Anthony Webster trial date set for June 3

By: Kevin Bunch | Roseville - Eastpointe Eastsider | Published March 5, 2014


MOUNT CLEMENS — The trial date for Anthony Webster, an Eastpointe man who stands accused of killing his wife, Christina Lazzana-Webster, around Jan. 25, 2013, has been set for June 3 at the 16th Judicial Circuit Court in Macomb County.

During Webster’s pretrial conference Feb. 25, Webster’s recently retained attorney, Tim Barkovic, said he would need a longer period of time than the initially suggested 30 days to review all of the information, like lab reports and crime reports, and to meet with officers from the Eastpointe Police Department.

Barkovic also requested a few pieces of potential evidence be discarded for the jury trial, including speculative evidence from a witness regarding phone calls with Lazzana-Webster, the woman who was killed, as well as “speculation” by police on Webster’s mental state after the murder occurred.

“It’s noted in several reports that her husband showed no emotion,” Barkovic said. “They want to draw inferences on what was going on in my client’s head based on what was going on at the time of the murder, and he could have been in shock at the time.”

Cory Newman, serving as the prosecution from the Macomb County Prosecutor’s Office, argued that there is footage of Webster’s booking as evidence of his emotional state, and that in similar cases, witness testimonies help show marital discord. Judge Peter Maceroni said he would take both perspectives under advisement.

Lazzana-Webster and Webster were co-owners of Big Top Popcorn in Eastpointe until she was found shot in the chest in the couple’s home Jan. 26, 2013. At Webster’s preliminary exam in 38th District Court Feb. 28, 2013, it was alleged that both he and his wife were having affairs, and Kimyana Reece, a friend of Lazzana-Webster, testified that her friend felt unsafe and wanted to leave.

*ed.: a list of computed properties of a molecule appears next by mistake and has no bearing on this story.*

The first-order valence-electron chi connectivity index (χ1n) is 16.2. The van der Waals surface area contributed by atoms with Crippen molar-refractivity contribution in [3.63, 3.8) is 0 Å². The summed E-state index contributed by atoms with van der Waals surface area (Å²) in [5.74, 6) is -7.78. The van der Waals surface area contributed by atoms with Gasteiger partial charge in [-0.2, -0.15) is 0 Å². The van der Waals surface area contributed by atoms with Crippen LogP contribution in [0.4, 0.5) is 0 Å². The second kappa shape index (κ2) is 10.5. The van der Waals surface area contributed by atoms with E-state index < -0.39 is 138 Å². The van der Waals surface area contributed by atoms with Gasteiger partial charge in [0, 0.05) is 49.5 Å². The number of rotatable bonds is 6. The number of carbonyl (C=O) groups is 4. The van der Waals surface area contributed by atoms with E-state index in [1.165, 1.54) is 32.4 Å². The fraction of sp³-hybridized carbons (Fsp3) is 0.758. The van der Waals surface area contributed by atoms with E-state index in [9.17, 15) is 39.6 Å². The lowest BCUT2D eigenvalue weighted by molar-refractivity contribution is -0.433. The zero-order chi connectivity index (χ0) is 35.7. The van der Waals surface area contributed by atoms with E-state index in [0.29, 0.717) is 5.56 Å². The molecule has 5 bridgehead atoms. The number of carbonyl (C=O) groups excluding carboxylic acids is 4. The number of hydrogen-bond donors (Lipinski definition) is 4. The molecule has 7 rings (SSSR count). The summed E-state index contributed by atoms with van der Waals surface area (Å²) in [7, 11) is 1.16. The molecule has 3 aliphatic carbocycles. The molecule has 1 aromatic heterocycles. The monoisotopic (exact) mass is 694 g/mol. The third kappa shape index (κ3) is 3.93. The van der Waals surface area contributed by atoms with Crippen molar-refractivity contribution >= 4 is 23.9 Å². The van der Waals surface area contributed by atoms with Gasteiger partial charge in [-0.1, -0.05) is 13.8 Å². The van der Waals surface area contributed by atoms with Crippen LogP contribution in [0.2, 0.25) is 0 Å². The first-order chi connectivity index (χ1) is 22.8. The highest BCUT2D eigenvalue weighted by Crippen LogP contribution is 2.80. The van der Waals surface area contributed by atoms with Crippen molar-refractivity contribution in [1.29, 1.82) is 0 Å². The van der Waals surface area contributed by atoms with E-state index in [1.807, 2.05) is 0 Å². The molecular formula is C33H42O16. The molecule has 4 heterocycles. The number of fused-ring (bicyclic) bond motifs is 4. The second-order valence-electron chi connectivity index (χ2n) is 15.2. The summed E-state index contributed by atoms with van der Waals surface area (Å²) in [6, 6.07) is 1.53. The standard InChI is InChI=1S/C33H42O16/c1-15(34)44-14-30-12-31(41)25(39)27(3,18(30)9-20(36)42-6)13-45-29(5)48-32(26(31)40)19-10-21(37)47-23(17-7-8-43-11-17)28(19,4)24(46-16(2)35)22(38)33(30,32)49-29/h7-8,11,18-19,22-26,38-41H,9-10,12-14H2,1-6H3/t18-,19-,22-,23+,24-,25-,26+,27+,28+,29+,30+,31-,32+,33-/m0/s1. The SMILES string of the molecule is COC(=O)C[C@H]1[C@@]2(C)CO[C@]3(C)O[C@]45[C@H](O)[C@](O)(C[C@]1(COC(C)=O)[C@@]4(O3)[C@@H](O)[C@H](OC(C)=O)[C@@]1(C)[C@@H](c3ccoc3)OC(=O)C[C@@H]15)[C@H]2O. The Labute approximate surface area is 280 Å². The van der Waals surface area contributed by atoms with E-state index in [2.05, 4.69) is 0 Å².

A search by police Jan. 26, 2013, at the house allegedly found 17 guns registered to Webster, as well as Lazzana-Webster’s Lexus, missing. One handgun was found loaded in the driveway. The Lexus allegedly was found four days later in Detroit, blocks from Webster’s parents’ house, while cellphone records indicated that his phone pinged off the cellphone tower near the murder scene four times that day — at 3:11 p.m., 3:33 p.m., 9:28 p.m. and 10:16 p.m.

The killing was estimated to have taken place around 7:30 p.m.

During the district court preliminary exam, Webster’s attorney at the time, Randall Upshaw, whom Barkovic replaced Feb. 4, 2014, argued that the evidence against Webster was circumstantial, and that the prosecution could not prove beyond the shadow of a doubt that Webster was at the scene of the murder.

Upshaw pointed out that Webster allegedly had attempted to file a report in August 2012 that said Lazzana-Webster stole his handguns. Additionally, he said Webster’s cellphone pinged off the tower near his mother’s home around 8:46 p.m.

Judge Carl Gerds agreed the evidence was clearly circumstantial but still felt that, added together, it was strong enough to bind over to circuit court.

“In this particular case, when you compile all the circumstantial evidence … and you take the main facts — that the victim was found in the bedroom of the defendant; that the defendant had numerous guns in the home; that those were all removed from the home; that she was killed with a gunshot; there’s a loaded gun found in the front yard, which is rather unusual in and of itself, on the day after a murder occurred, on the day that the body was found — compiled with the cellphone records, which clearly strengthen the prosecutor’s case that the defendant was at the scene, or certainly near the scene … these are clearly independent observations and facts that support one another,” Gerds said at the time. “And for that reason, I do believe the prosecution has met their burden, and I am going to bind the matter over on the charges as submitted, and as contained in the complaint, second-degree murder and the felony firearm charge.”

The trial is scheduled to begin at 9 a.m. June 3 at the Macomb County Courthouse.